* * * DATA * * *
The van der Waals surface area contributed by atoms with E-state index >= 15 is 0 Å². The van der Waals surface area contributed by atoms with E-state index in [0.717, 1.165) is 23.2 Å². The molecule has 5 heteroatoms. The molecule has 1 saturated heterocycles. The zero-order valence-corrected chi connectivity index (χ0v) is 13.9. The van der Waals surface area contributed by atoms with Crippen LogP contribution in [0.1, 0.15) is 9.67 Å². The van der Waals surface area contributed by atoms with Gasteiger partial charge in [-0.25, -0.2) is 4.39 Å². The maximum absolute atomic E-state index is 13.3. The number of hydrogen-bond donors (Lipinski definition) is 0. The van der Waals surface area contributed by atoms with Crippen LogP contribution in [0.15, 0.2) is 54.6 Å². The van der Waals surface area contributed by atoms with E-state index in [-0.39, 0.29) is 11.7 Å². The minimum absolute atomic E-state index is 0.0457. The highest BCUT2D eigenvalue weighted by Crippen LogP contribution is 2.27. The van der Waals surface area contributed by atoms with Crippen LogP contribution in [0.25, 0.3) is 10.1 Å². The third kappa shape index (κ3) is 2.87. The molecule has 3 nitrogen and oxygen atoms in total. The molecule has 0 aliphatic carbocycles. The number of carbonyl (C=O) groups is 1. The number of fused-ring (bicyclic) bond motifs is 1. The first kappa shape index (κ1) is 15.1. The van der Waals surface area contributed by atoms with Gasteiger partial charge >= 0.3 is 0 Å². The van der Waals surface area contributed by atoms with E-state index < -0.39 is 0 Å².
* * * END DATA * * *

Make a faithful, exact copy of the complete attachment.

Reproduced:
The van der Waals surface area contributed by atoms with E-state index >= 15 is 0 Å². The van der Waals surface area contributed by atoms with E-state index in [0.717, 1.165) is 23.2 Å². The molecule has 5 heteroatoms. The molecule has 1 saturated heterocycles. The zero-order valence-corrected chi connectivity index (χ0v) is 13.9. The van der Waals surface area contributed by atoms with Crippen LogP contribution in [0.1, 0.15) is 9.67 Å². The van der Waals surface area contributed by atoms with Gasteiger partial charge in [-0.25, -0.2) is 4.39 Å². The maximum absolute atomic E-state index is 13.3. The number of hydrogen-bond donors (Lipinski definition) is 0. The van der Waals surface area contributed by atoms with Crippen LogP contribution in [0.15, 0.2) is 54.6 Å². The van der Waals surface area contributed by atoms with E-state index in [-0.39, 0.29) is 11.7 Å². The minimum absolute atomic E-state index is 0.0457. The highest BCUT2D eigenvalue weighted by Crippen LogP contribution is 2.27. The van der Waals surface area contributed by atoms with Crippen LogP contribution in [0.25, 0.3) is 10.1 Å². The third kappa shape index (κ3) is 2.87. The molecule has 3 nitrogen and oxygen atoms in total. The molecule has 0 aliphatic carbocycles. The number of carbonyl (C=O) groups is 1. The number of fused-ring (bicyclic) bond motifs is 1. The first kappa shape index (κ1) is 15.1. The van der Waals surface area contributed by atoms with Gasteiger partial charge >= 0.3 is 0 Å². The van der Waals surface area contributed by atoms with E-state index < -0.39 is 0 Å².